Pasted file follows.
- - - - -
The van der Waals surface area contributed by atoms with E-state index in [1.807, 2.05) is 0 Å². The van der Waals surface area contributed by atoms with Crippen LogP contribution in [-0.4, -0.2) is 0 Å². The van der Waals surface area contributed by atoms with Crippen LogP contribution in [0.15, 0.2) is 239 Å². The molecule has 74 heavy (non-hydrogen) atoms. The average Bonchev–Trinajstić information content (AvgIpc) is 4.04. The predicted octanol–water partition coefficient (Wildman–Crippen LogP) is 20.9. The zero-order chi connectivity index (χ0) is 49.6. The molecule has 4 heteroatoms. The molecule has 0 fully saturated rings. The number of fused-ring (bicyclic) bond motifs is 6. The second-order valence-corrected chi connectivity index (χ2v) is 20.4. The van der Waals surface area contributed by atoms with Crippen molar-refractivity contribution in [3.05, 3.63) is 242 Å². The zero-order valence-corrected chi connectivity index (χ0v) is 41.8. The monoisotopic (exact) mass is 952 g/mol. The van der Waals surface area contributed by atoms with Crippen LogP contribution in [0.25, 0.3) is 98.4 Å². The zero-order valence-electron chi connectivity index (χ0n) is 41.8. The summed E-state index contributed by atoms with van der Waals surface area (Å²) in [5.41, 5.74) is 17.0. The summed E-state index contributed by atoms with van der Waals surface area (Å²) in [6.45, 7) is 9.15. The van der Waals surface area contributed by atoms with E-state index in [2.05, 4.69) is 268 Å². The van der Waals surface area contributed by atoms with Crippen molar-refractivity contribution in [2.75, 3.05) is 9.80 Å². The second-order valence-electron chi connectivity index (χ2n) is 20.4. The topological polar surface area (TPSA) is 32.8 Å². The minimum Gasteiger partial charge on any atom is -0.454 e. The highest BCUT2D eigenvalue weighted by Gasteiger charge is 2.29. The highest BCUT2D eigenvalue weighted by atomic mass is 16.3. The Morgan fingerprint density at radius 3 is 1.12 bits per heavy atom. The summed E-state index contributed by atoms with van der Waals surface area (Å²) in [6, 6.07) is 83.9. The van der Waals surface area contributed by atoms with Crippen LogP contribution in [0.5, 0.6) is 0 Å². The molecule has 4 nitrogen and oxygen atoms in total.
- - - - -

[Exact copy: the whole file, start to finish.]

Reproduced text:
The van der Waals surface area contributed by atoms with E-state index in [1.807, 2.05) is 0 Å². The van der Waals surface area contributed by atoms with Crippen LogP contribution in [-0.4, -0.2) is 0 Å². The van der Waals surface area contributed by atoms with Crippen LogP contribution in [0.15, 0.2) is 239 Å². The molecule has 74 heavy (non-hydrogen) atoms. The average Bonchev–Trinajstić information content (AvgIpc) is 4.04. The predicted octanol–water partition coefficient (Wildman–Crippen LogP) is 20.9. The zero-order chi connectivity index (χ0) is 49.6. The molecule has 4 heteroatoms. The molecule has 0 fully saturated rings. The number of fused-ring (bicyclic) bond motifs is 6. The second-order valence-corrected chi connectivity index (χ2v) is 20.4. The van der Waals surface area contributed by atoms with Crippen molar-refractivity contribution in [3.05, 3.63) is 242 Å². The zero-order valence-corrected chi connectivity index (χ0v) is 41.8. The monoisotopic (exact) mass is 952 g/mol. The van der Waals surface area contributed by atoms with Crippen LogP contribution in [0.25, 0.3) is 98.4 Å². The zero-order valence-electron chi connectivity index (χ0n) is 41.8. The summed E-state index contributed by atoms with van der Waals surface area (Å²) in [5.41, 5.74) is 17.0. The summed E-state index contributed by atoms with van der Waals surface area (Å²) in [6.45, 7) is 9.15. The van der Waals surface area contributed by atoms with E-state index in [2.05, 4.69) is 268 Å². The van der Waals surface area contributed by atoms with Crippen molar-refractivity contribution in [2.75, 3.05) is 9.80 Å². The second-order valence-electron chi connectivity index (χ2n) is 20.4. The topological polar surface area (TPSA) is 32.8 Å². The minimum Gasteiger partial charge on any atom is -0.454 e. The highest BCUT2D eigenvalue weighted by Gasteiger charge is 2.29. The highest BCUT2D eigenvalue weighted by atomic mass is 16.3. The Morgan fingerprint density at radius 3 is 1.12 bits per heavy atom. The summed E-state index contributed by atoms with van der Waals surface area (Å²) in [6, 6.07) is 83.9. The van der Waals surface area contributed by atoms with Crippen LogP contribution in [0.5, 0.6) is 0 Å². The molecule has 4 nitrogen and oxygen atoms in total.